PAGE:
CHICAGO (Reuters) - U.S. retailers must focus on three distinct types of shoppers rather than traditional demographics to drive growth, a new survey of consumer behavior found.
Grocers, supercenters and other retailers must also get shoppers to buy more at their existing locations instead of trying to grow by opening new stores, based on findings from German consumer products maker Henkel (HNKG_p.DE).
Shoppers who plan their trips, scanning circulars and clipping coupons, actually spend more money than others, making them a prime target for retailers and manufacturers, according to Henkel, best known in the United States for Dial soap.
These shoppers accounted for 31 percent of spending on packaged goods in 2009, even though they only make up 26 percent of U.S. households.
Despite their bargain-hunting ways, the group — which Henkel dubbed “Shoptimizers” — on average spent more than $7,100 last year, buying more packaged goods while cutting back on some fresh items, Henkel said.
“We haven’t seen the impact of the economic times really reduce their spending,” said Mack Hoopes, research manager of shopper insights at Henkel Consumer Goods North America.
But they shop around. In 2009, such savvy shoppers visited an average of 11 different chains in their hunt for the best deals, or about one-third more stores than those who shop without planning. They also skipped about two of their 20 trips to drugstores and added a trip to supercenters such as Wal-Mart Stores Inc (WMT.N) as they searched for bargains.
Consumers who do a little planning before they shop and look for deals once they are in stores, a group Henkel calls “Mainstreeters,” spent close to $6,300 on average, up $81.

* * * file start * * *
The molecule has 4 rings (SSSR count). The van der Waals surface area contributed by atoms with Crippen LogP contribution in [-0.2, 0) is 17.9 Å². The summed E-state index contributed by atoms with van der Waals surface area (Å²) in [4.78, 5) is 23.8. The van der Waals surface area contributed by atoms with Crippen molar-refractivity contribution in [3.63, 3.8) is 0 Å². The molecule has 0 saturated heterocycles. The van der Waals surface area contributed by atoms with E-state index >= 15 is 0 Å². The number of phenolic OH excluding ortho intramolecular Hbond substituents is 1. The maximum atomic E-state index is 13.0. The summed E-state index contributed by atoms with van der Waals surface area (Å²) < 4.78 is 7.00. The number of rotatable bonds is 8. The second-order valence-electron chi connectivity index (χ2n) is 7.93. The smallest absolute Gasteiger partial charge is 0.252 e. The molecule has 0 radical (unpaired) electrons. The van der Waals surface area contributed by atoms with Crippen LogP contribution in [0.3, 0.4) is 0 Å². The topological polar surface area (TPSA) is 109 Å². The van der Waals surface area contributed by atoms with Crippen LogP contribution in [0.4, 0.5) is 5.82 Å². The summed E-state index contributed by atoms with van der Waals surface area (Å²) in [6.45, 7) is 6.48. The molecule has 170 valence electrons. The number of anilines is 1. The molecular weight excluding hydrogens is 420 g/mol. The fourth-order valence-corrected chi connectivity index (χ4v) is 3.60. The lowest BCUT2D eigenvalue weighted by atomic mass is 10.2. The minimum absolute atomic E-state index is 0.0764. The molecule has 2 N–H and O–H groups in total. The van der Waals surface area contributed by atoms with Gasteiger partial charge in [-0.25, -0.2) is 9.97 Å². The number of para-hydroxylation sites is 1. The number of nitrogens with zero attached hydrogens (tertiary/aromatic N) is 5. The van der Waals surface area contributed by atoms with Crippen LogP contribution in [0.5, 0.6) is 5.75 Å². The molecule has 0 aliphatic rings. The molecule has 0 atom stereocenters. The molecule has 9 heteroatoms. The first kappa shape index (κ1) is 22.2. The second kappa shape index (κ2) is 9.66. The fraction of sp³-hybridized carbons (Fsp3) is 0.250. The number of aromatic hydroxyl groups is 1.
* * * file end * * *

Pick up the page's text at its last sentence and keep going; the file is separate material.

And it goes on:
“The economic times have kind of hit this group and they are now watching the ads,” Hoopes said.
Carefree shoppers, who never use coupons, spent just over $5,600 in such outlets last year, up $246, Henkel found.
Despite their distinct shopping patterns, the three groups generate profit margins for retailers that are nearly identical, he said. They are also split evenly in age, income and household size.
The survey, based on tracking of about 40,000 households done by ACNielsen and Information Resources Inc, does not include spending at restaurants. That may explain some of the discrepancy, as those who are a bit more carefree about spending in stores may also spend more dining out.
Grocers have been busy promoting low prices in their attempt to steal market share. That effort, in part, led to contracting margins at Kroger Co (KR.N), the largest U.S. grocer after Wal-Mart.
Another concern for manufacturers is whether shoppers will continue to opt for private label goods after the economy strengthens. Spending on store branded items rose 4 percent in 2009 as the recession continued and job losses mounted, according to Henkel.
“The last time we saw a long, sustained impact on shopping behavior was during the depression,” Hoopes said. “How this recession will hit us I do not know. It just depends on how long, how deep it is and what happens coming out of it.”
Despite the downturn, dollar or value chains such as Dollar General (DG.N) did not lure more shoppers last year, according to the survey. However, those who were already shopping at such stores spent more when they visited, Hoopes said.
Drugstores such as Walgreen Co WAG.N and CVS Caremark Corp (CVS.N) lost some bargain hunters in 2009 after three years of gaining such shoppers. Only 37 percent of drugstore revenue came from those shoppers last year, down from almost 40 percent in 2008, Hoopes said. (Reporting by Jessica Wohl; Editing by Steve Orlofsky)